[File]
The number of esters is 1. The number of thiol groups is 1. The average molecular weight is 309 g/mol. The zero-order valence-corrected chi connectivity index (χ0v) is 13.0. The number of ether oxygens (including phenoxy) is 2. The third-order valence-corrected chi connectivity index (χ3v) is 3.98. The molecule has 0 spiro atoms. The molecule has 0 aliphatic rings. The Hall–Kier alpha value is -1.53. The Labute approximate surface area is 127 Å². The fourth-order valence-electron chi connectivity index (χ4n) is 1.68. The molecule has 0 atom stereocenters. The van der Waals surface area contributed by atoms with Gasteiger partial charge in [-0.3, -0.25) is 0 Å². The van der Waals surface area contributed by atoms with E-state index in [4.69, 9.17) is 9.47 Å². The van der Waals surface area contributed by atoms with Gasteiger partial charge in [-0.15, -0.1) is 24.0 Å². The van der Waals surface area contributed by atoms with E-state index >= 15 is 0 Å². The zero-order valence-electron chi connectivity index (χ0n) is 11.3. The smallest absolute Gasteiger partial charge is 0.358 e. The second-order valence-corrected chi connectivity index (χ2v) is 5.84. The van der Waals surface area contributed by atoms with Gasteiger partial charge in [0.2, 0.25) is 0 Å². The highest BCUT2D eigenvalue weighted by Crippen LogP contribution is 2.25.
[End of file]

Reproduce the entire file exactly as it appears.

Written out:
The number of esters is 1. The number of thiol groups is 1. The average molecular weight is 309 g/mol. The zero-order valence-corrected chi connectivity index (χ0v) is 13.0. The number of ether oxygens (including phenoxy) is 2. The third-order valence-corrected chi connectivity index (χ3v) is 3.98. The molecule has 0 spiro atoms. The molecule has 0 aliphatic rings. The Hall–Kier alpha value is -1.53. The Labute approximate surface area is 127 Å². The fourth-order valence-electron chi connectivity index (χ4n) is 1.68. The molecule has 0 atom stereocenters. The van der Waals surface area contributed by atoms with Gasteiger partial charge in [-0.3, -0.25) is 0 Å². The van der Waals surface area contributed by atoms with E-state index in [4.69, 9.17) is 9.47 Å². The van der Waals surface area contributed by atoms with Gasteiger partial charge in [-0.15, -0.1) is 24.0 Å². The van der Waals surface area contributed by atoms with E-state index >= 15 is 0 Å². The zero-order valence-electron chi connectivity index (χ0n) is 11.3. The smallest absolute Gasteiger partial charge is 0.358 e. The second-order valence-corrected chi connectivity index (χ2v) is 5.84. The van der Waals surface area contributed by atoms with Gasteiger partial charge in [0.2, 0.25) is 0 Å². The highest BCUT2D eigenvalue weighted by Crippen LogP contribution is 2.25.